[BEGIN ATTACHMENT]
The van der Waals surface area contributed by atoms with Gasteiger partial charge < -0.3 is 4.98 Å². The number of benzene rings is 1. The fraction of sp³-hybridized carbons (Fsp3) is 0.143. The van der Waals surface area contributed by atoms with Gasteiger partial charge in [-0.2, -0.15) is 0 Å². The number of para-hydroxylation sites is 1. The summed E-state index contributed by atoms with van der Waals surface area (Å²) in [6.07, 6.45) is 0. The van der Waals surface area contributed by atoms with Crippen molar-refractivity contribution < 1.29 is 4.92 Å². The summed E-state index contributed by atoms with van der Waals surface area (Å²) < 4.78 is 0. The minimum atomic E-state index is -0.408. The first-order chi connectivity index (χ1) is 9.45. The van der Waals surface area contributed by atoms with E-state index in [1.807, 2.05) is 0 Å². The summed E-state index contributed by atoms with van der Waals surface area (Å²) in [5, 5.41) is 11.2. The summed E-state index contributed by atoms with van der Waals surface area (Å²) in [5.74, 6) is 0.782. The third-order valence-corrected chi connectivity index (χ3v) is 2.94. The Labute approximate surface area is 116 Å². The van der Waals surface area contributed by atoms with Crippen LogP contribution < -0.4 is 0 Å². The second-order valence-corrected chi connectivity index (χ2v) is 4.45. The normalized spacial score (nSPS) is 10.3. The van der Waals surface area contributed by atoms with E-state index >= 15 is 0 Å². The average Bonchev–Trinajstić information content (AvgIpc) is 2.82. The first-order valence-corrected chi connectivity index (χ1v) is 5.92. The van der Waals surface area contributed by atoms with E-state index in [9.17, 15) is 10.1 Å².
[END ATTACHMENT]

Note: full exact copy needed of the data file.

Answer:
The van der Waals surface area contributed by atoms with Gasteiger partial charge < -0.3 is 4.98 Å². The number of benzene rings is 1. The fraction of sp³-hybridized carbons (Fsp3) is 0.143. The van der Waals surface area contributed by atoms with Gasteiger partial charge in [-0.2, -0.15) is 0 Å². The number of para-hydroxylation sites is 1. The summed E-state index contributed by atoms with van der Waals surface area (Å²) in [6.07, 6.45) is 0. The van der Waals surface area contributed by atoms with Crippen molar-refractivity contribution < 1.29 is 4.92 Å². The summed E-state index contributed by atoms with van der Waals surface area (Å²) < 4.78 is 0. The minimum atomic E-state index is -0.408. The first-order chi connectivity index (χ1) is 9.45. The van der Waals surface area contributed by atoms with E-state index in [1.807, 2.05) is 0 Å². The summed E-state index contributed by atoms with van der Waals surface area (Å²) in [5, 5.41) is 11.2. The summed E-state index contributed by atoms with van der Waals surface area (Å²) in [5.74, 6) is 0.782. The third-order valence-corrected chi connectivity index (χ3v) is 2.94. The Labute approximate surface area is 116 Å². The van der Waals surface area contributed by atoms with Crippen LogP contribution < -0.4 is 0 Å². The second-order valence-corrected chi connectivity index (χ2v) is 4.45. The normalized spacial score (nSPS) is 10.3. The van der Waals surface area contributed by atoms with E-state index >= 15 is 0 Å². The average Bonchev–Trinajstić information content (AvgIpc) is 2.82. The first-order valence-corrected chi connectivity index (χ1v) is 5.92. The van der Waals surface area contributed by atoms with E-state index in [9.17, 15) is 10.1 Å².